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Rohingyas in extreme conditions in India

August 27, 2014

Displaced Rohingya Muslims living in New Delhi are facing extereme conditions, Press TV reports.

Hundreds of Rohingya Muslims displaced from Myanmar are now living in the Indian capital, New Delhi. Most of the refugees in a camp in New Delhi are facing acute health and nutrition crises.

“We don’t get any help from anyone. We’re facing extreme hardship. My father died recently and we couldn’t afford medicine for him. We are in desperate need of food and medicine for our children. If the conditions like this continue for a long time, our families will die of hunger,” said Sakuara Begam.

The Rohingya families camping in New Delhi are dragged into extreme poverty and neglect and their children are having health problems, which require immediate medical attention. Unhygienic living conditions, exposure to extreme weather, and pollution makes them physically vulnerable.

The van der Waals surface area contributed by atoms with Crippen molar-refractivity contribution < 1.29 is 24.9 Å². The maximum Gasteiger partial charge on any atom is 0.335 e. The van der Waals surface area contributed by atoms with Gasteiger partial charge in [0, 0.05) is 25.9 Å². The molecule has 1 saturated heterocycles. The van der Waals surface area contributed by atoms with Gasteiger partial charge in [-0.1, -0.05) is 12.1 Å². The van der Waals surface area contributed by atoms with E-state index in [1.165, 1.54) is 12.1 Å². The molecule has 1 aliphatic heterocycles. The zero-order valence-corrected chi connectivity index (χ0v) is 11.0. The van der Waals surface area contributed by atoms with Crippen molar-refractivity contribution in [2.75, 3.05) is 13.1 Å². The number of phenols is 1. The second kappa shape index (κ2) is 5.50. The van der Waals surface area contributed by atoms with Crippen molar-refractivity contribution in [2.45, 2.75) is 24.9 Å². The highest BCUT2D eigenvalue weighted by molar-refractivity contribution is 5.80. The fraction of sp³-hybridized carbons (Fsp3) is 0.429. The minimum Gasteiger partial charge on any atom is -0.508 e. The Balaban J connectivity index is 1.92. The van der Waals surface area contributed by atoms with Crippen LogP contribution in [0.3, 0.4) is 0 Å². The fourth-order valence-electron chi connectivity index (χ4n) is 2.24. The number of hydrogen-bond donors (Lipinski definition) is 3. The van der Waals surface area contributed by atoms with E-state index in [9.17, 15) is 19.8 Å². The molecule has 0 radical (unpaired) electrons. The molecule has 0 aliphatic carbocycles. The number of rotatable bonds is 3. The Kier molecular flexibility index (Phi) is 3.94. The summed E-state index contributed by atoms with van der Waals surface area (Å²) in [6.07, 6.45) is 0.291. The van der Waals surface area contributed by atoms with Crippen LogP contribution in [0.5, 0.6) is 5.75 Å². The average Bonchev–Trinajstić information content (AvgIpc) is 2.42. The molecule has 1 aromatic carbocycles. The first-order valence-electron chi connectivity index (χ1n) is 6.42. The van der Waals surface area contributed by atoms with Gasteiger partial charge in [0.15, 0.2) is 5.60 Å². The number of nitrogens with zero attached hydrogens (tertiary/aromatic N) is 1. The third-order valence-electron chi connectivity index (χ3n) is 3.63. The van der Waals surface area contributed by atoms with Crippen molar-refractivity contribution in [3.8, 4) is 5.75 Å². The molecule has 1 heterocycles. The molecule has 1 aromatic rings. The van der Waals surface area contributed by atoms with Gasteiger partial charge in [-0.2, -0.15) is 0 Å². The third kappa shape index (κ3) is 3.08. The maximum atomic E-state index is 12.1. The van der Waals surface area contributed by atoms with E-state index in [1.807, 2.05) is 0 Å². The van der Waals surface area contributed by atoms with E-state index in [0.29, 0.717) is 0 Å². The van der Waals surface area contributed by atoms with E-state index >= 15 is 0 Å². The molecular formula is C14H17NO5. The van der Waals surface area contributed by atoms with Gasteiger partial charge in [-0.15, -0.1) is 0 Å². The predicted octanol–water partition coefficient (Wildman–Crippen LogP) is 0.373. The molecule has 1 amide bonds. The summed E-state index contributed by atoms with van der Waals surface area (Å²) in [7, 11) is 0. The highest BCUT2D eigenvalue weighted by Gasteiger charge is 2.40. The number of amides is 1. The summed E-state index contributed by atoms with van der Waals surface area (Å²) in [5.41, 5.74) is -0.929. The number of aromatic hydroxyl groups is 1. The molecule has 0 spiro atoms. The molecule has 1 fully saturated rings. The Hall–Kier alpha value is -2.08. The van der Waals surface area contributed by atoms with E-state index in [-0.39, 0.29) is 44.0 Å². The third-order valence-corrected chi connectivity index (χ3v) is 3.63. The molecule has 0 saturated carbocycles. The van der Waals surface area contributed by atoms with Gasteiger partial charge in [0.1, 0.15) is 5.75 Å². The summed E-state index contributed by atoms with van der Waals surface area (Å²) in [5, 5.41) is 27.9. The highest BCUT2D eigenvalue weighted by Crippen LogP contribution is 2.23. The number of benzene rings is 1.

Most of these Rohingya muslims have menial jobs and do not earn enough money. Some of them live on charity because it is very difficult for them to find a job.

The UN refugee agency, the UNHCR, is carrying out a program for the refugees in India, but they say the UN agency is of little or no help.

“I’m extremely worried about my kids. They usually get sick due to harsh weather and I have no money to get them to hospital or to buy medicine. What can I tell you? Our lives are full of miseries,” said one man.

Social Activists in India have called on the UN to immediately provide humanitarian relief to the Rohingya refugees, who are stateless and are left into destitution. They say Myanmar must stop the massacre and persecution of the Muslims.

Rohingya Muslims account for about five percent of Myanmar’s population of nearly 60 million.

The Myanmar government has been repeatedly criticized by human rights groups for failing to protect the Rohingya Muslims.

According to the UN, the Rohingyas are one of the world’s most persecuted communities.

Hundreds of Rohingya Muslims have been killed and wounded in months of increased sectarian violence in Myanmar. Thousands of others have been forced to flee their homes.

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